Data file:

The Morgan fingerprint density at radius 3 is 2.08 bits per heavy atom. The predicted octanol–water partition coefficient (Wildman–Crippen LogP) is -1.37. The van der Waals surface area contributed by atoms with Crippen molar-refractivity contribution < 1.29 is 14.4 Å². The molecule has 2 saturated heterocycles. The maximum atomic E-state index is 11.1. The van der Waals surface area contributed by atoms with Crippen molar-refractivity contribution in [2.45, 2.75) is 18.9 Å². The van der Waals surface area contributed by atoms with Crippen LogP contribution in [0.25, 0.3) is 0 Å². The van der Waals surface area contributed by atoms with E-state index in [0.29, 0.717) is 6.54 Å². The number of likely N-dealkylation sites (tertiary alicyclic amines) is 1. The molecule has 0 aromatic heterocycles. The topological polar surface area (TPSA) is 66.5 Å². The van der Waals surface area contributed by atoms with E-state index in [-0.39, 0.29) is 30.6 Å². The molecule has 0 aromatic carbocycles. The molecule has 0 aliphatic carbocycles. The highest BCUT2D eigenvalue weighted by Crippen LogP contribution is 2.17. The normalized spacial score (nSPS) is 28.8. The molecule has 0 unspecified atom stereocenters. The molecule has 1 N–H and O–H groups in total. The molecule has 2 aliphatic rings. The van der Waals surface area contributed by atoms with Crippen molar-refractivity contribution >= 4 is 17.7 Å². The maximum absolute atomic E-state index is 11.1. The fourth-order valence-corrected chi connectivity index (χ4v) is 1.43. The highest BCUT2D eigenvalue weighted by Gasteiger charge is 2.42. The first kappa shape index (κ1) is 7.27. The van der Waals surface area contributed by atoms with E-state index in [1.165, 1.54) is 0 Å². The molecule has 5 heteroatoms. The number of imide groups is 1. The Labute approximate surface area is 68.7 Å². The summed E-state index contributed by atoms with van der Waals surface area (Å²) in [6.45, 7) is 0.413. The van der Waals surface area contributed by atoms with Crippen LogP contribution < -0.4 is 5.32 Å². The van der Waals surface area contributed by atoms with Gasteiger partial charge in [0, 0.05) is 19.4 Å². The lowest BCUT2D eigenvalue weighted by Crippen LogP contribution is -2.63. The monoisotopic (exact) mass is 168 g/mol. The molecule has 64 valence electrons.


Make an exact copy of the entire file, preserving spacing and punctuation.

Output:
The Morgan fingerprint density at radius 3 is 2.08 bits per heavy atom. The predicted octanol–water partition coefficient (Wildman–Crippen LogP) is -1.37. The van der Waals surface area contributed by atoms with Crippen molar-refractivity contribution < 1.29 is 14.4 Å². The molecule has 2 saturated heterocycles. The maximum atomic E-state index is 11.1. The van der Waals surface area contributed by atoms with Crippen molar-refractivity contribution in [2.45, 2.75) is 18.9 Å². The van der Waals surface area contributed by atoms with Crippen LogP contribution in [0.25, 0.3) is 0 Å². The van der Waals surface area contributed by atoms with E-state index in [0.29, 0.717) is 6.54 Å². The number of likely N-dealkylation sites (tertiary alicyclic amines) is 1. The molecule has 0 aromatic heterocycles. The topological polar surface area (TPSA) is 66.5 Å². The van der Waals surface area contributed by atoms with E-state index in [-0.39, 0.29) is 30.6 Å². The molecule has 0 aromatic carbocycles. The molecule has 0 aliphatic carbocycles. The highest BCUT2D eigenvalue weighted by Crippen LogP contribution is 2.17. The normalized spacial score (nSPS) is 28.8. The molecule has 0 unspecified atom stereocenters. The molecule has 1 N–H and O–H groups in total. The molecule has 2 aliphatic rings. The van der Waals surface area contributed by atoms with Crippen molar-refractivity contribution >= 4 is 17.7 Å². The maximum absolute atomic E-state index is 11.1. The fourth-order valence-corrected chi connectivity index (χ4v) is 1.43. The highest BCUT2D eigenvalue weighted by Gasteiger charge is 2.42. The first kappa shape index (κ1) is 7.27. The van der Waals surface area contributed by atoms with E-state index in [1.165, 1.54) is 0 Å². The molecule has 5 heteroatoms. The number of imide groups is 1. The Labute approximate surface area is 68.7 Å². The summed E-state index contributed by atoms with van der Waals surface area (Å²) in [6.45, 7) is 0.413. The van der Waals surface area contributed by atoms with Crippen LogP contribution < -0.4 is 5.32 Å². The van der Waals surface area contributed by atoms with Gasteiger partial charge in [0, 0.05) is 19.4 Å². The lowest BCUT2D eigenvalue weighted by Crippen LogP contribution is -2.63. The monoisotopic (exact) mass is 168 g/mol. The molecule has 64 valence electrons.